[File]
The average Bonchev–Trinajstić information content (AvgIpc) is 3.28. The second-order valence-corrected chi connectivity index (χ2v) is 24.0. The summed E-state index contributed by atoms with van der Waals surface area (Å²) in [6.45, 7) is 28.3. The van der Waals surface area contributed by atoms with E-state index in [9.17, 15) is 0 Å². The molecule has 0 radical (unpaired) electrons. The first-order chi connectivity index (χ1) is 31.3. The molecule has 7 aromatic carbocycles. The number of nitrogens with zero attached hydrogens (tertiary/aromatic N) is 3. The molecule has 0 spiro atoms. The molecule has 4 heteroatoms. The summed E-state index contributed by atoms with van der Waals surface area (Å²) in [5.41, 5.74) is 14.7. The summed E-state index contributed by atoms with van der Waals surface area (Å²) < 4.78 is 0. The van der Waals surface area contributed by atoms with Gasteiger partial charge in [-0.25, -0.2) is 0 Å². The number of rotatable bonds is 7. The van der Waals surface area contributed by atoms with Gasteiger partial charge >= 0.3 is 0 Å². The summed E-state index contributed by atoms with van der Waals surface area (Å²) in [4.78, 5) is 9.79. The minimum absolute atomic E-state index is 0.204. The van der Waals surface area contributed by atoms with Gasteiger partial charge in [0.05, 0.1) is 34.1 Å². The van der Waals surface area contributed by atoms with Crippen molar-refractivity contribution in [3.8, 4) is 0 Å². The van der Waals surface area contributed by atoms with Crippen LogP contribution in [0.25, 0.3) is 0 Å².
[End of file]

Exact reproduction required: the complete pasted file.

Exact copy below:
The average Bonchev–Trinajstić information content (AvgIpc) is 3.28. The second-order valence-corrected chi connectivity index (χ2v) is 24.0. The summed E-state index contributed by atoms with van der Waals surface area (Å²) in [6.45, 7) is 28.3. The van der Waals surface area contributed by atoms with E-state index in [9.17, 15) is 0 Å². The molecule has 0 radical (unpaired) electrons. The first-order chi connectivity index (χ1) is 31.3. The molecule has 7 aromatic carbocycles. The number of nitrogens with zero attached hydrogens (tertiary/aromatic N) is 3. The molecule has 0 spiro atoms. The molecule has 4 heteroatoms. The summed E-state index contributed by atoms with van der Waals surface area (Å²) in [5.41, 5.74) is 14.7. The summed E-state index contributed by atoms with van der Waals surface area (Å²) < 4.78 is 0. The van der Waals surface area contributed by atoms with Gasteiger partial charge in [-0.25, -0.2) is 0 Å². The number of rotatable bonds is 7. The van der Waals surface area contributed by atoms with Gasteiger partial charge >= 0.3 is 0 Å². The summed E-state index contributed by atoms with van der Waals surface area (Å²) in [4.78, 5) is 9.79. The minimum absolute atomic E-state index is 0.204. The van der Waals surface area contributed by atoms with Gasteiger partial charge in [0.05, 0.1) is 34.1 Å². The van der Waals surface area contributed by atoms with Crippen molar-refractivity contribution in [3.8, 4) is 0 Å². The van der Waals surface area contributed by atoms with Crippen LogP contribution in [0.25, 0.3) is 0 Å².